Butterfield subsequently pursued a solo career, with diminishing returns. His Henry Glover-produced solo debut, Put It in Your Ear, appeared in 1976, but failed to impress many: his harmonica playing was pushed away from the spotlight, and the material was erratic at best. The same year, he appeared in the Band's farewell concert film, The Last Waltz. Over the next few years, Butterfield mostly confined himself to session work; he attempted a comeback in 1981 with legendary Memphis soul producer Willie Mitchell, but the sessions — released as North-South — were burdened by synthesizers and weak material. By this time, Butterfield's health was in decline; years of heavy drinking were beginning to catch up to him, and he also contracted peritonitis, a painful intestinal condition. At some point — none of his friends knew quite when — Butterfield also developed an addiction to heroin; he'd been stridently opposed to it as a bandleader, leading to speculation that he was trying to ease his peritonitis symptoms. He began to play more gigs in Los Angeles during the early '80s, and eventually relocated there permanently; he also toured on a limited basis during the mid-'80s, and in 1986 released his final album, The Legendary Paul Butterfield Rides Again. However, his addiction was bankrupting him, and in the past half-decade he'd seen Mike Bloomfield, Muddy Waters, and manager Albert Grossman pass away, each loss leaving him shaken. On May 4, 1987, Butterfield himself died of a drug overdose; he was not quite 45 years old. (Biography by Steve Huey - All Music Guide)
Peanut Butter Conspiracy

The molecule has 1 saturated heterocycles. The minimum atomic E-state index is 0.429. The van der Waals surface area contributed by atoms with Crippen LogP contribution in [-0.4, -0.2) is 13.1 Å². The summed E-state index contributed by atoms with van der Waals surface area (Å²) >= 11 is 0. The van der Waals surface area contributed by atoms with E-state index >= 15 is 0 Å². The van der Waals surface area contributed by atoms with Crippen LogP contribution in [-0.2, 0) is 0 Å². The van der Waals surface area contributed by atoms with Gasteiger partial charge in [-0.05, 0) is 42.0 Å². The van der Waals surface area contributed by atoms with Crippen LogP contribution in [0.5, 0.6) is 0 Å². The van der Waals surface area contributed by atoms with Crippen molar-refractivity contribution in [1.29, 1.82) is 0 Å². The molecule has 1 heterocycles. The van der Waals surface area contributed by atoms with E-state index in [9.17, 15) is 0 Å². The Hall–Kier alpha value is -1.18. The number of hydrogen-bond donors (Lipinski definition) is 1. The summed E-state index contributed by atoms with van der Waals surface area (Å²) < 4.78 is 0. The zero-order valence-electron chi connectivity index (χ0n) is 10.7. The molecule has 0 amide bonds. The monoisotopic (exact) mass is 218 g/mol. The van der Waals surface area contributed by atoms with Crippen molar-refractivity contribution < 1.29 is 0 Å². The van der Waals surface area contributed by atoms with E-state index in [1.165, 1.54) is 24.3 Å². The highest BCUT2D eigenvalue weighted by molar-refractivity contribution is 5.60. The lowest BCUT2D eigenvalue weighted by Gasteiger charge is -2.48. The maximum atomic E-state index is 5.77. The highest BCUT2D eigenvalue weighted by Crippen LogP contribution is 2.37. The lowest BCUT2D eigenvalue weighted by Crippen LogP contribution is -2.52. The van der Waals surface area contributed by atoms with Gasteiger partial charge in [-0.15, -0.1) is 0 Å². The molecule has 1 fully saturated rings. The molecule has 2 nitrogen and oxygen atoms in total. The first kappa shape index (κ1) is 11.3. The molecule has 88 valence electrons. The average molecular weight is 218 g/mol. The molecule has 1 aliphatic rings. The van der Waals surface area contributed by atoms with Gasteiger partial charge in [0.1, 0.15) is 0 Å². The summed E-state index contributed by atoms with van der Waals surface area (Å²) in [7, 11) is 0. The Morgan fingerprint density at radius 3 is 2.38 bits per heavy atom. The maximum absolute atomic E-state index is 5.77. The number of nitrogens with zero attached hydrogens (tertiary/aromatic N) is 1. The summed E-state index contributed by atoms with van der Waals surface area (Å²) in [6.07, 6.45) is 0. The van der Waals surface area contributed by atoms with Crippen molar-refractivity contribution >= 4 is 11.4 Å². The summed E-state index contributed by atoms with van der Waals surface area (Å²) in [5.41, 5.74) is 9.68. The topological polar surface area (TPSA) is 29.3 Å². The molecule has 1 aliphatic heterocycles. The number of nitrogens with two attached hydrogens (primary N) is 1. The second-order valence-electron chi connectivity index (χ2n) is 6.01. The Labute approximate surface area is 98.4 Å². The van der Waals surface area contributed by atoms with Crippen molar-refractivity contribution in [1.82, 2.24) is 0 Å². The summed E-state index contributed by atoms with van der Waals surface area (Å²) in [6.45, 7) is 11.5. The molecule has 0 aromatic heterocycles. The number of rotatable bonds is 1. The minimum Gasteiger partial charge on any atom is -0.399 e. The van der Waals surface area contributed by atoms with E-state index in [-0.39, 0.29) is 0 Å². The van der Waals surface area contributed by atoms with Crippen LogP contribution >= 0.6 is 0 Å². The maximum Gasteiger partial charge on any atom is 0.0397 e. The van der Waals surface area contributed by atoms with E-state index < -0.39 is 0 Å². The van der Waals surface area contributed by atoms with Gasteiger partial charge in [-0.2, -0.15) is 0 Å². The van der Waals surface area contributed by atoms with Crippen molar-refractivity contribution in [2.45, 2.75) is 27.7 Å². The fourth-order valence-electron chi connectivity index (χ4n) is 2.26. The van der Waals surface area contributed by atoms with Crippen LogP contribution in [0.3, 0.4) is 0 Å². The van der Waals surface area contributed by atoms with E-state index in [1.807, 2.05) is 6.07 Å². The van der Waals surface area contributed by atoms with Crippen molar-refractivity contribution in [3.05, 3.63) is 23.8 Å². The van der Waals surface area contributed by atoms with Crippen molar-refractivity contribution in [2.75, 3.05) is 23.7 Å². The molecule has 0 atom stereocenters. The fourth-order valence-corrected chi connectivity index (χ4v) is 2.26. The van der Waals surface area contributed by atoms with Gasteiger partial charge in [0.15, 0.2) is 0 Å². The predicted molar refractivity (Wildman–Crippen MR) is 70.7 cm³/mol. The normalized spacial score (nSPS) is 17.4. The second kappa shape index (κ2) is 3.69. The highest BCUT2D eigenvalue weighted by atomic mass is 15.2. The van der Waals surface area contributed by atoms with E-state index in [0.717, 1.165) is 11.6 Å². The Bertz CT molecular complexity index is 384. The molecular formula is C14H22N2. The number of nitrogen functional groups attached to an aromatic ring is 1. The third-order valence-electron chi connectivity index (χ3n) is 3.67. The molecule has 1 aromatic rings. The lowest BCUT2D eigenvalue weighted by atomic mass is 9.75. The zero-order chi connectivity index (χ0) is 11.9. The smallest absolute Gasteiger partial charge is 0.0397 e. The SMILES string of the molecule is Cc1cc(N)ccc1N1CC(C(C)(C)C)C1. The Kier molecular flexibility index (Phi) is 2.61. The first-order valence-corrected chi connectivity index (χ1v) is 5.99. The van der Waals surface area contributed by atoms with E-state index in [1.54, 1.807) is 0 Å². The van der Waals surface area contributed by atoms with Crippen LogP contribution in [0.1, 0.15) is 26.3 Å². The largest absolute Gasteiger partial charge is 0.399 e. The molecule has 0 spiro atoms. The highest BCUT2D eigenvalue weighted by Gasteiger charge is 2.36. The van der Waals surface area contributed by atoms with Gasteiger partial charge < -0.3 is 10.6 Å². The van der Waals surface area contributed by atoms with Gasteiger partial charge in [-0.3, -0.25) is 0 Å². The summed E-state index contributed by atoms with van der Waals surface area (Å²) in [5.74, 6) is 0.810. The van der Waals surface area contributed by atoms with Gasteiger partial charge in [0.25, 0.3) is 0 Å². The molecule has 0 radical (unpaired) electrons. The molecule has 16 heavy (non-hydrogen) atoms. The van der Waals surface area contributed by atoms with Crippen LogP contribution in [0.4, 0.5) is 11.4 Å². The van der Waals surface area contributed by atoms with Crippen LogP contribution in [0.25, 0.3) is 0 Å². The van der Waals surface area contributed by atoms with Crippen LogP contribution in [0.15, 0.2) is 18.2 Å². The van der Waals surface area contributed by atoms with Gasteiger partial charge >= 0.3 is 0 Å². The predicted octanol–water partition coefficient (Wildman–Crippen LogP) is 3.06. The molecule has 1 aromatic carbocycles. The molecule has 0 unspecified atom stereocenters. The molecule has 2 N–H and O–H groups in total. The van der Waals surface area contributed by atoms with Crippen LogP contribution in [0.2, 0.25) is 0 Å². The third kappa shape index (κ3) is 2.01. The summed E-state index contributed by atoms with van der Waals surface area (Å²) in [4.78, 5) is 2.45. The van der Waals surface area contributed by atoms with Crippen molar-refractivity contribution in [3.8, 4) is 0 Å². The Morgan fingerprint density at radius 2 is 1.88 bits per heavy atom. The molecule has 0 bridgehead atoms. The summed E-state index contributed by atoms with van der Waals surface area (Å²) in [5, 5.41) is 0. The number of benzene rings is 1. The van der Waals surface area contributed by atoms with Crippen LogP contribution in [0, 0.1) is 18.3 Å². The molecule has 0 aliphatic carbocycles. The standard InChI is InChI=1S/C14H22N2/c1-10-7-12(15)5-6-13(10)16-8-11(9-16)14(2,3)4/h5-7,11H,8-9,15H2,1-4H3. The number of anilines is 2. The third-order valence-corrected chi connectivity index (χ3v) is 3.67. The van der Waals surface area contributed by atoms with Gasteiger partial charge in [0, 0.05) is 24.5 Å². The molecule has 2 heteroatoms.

Los Angeles psychedelic band the Peanut Butter Conspiracy emerged in 1966 from the remains of the Ashes, formed the previous year by singer Pat Taylor, guitarist John Merrill, bassist Alan Brackett and drummer Spencer Dryden (who soon left the group to replace Skip Spence in the Jefferson Airplane). Adding drummer Jim Voigt as Dryden's replacement, the Ashes recorded a self-titled LP for the Vault label before disbanding, with Merrill, Brackett and Voight recruiting singer Sandi Robison and harpist/guitarist Lance Fent to form the Peanut Butter Conspiracy; after debuting on Vault with the single "Time Is After You," the band signed to major label Columbia, where 1967's "It's a Happening Thing" heralded the spring release of their debut LP, the Gary Usher-produced The Peanut Butter Conspiracy Is Speading. Ex-Sound Machine guitarist Bill Woolf replaced Fent for the follow-up, The Great Conspiracy, which like its predecessor failed to make much of a commercial impact; only Robison, Merrill and Brackett remained for 1969's For Children of All Ages, which featured new keyboardist Ralph Shuckett and drummer Michael Stevens. The Peanut Butter Conspiracy disbanded soon after, with Brackett pursuing studio work, Fent later collaborating with Randy Meisner, and Woolf joining Fusion. (Biography by Jason Ankeny - All Music Guide).